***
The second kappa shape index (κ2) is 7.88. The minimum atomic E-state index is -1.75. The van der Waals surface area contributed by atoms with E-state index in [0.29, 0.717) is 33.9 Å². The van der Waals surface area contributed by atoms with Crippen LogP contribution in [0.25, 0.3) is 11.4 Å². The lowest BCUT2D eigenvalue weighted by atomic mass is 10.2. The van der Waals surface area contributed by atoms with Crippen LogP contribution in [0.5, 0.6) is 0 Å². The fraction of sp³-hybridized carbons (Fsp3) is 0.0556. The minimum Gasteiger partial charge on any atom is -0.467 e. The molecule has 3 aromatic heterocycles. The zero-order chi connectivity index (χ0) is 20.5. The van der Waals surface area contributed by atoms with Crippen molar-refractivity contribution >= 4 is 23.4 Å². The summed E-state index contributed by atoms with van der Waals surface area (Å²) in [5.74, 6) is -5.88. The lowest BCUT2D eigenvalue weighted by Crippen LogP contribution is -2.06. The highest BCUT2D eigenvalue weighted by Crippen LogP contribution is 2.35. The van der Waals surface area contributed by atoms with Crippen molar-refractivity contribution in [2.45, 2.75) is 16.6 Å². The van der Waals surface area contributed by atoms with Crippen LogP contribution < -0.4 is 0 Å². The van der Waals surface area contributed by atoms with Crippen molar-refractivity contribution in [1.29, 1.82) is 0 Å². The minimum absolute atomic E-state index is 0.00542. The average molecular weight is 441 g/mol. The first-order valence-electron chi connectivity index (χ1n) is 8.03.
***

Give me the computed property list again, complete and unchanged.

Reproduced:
The second kappa shape index (κ2) is 7.88. The minimum atomic E-state index is -1.75. The van der Waals surface area contributed by atoms with E-state index in [0.29, 0.717) is 33.9 Å². The van der Waals surface area contributed by atoms with Crippen LogP contribution in [0.25, 0.3) is 11.4 Å². The lowest BCUT2D eigenvalue weighted by atomic mass is 10.2. The van der Waals surface area contributed by atoms with Crippen LogP contribution in [0.5, 0.6) is 0 Å². The fraction of sp³-hybridized carbons (Fsp3) is 0.0556. The minimum Gasteiger partial charge on any atom is -0.467 e. The molecule has 3 aromatic heterocycles. The zero-order chi connectivity index (χ0) is 20.5. The van der Waals surface area contributed by atoms with Crippen molar-refractivity contribution >= 4 is 23.4 Å². The summed E-state index contributed by atoms with van der Waals surface area (Å²) in [5.74, 6) is -5.88. The lowest BCUT2D eigenvalue weighted by Crippen LogP contribution is -2.06. The highest BCUT2D eigenvalue weighted by Crippen LogP contribution is 2.35. The van der Waals surface area contributed by atoms with Crippen molar-refractivity contribution in [2.45, 2.75) is 16.6 Å². The van der Waals surface area contributed by atoms with Crippen LogP contribution < -0.4 is 0 Å². The van der Waals surface area contributed by atoms with Crippen molar-refractivity contribution in [1.29, 1.82) is 0 Å². The minimum absolute atomic E-state index is 0.00542. The average molecular weight is 441 g/mol. The first-order valence-electron chi connectivity index (χ1n) is 8.03.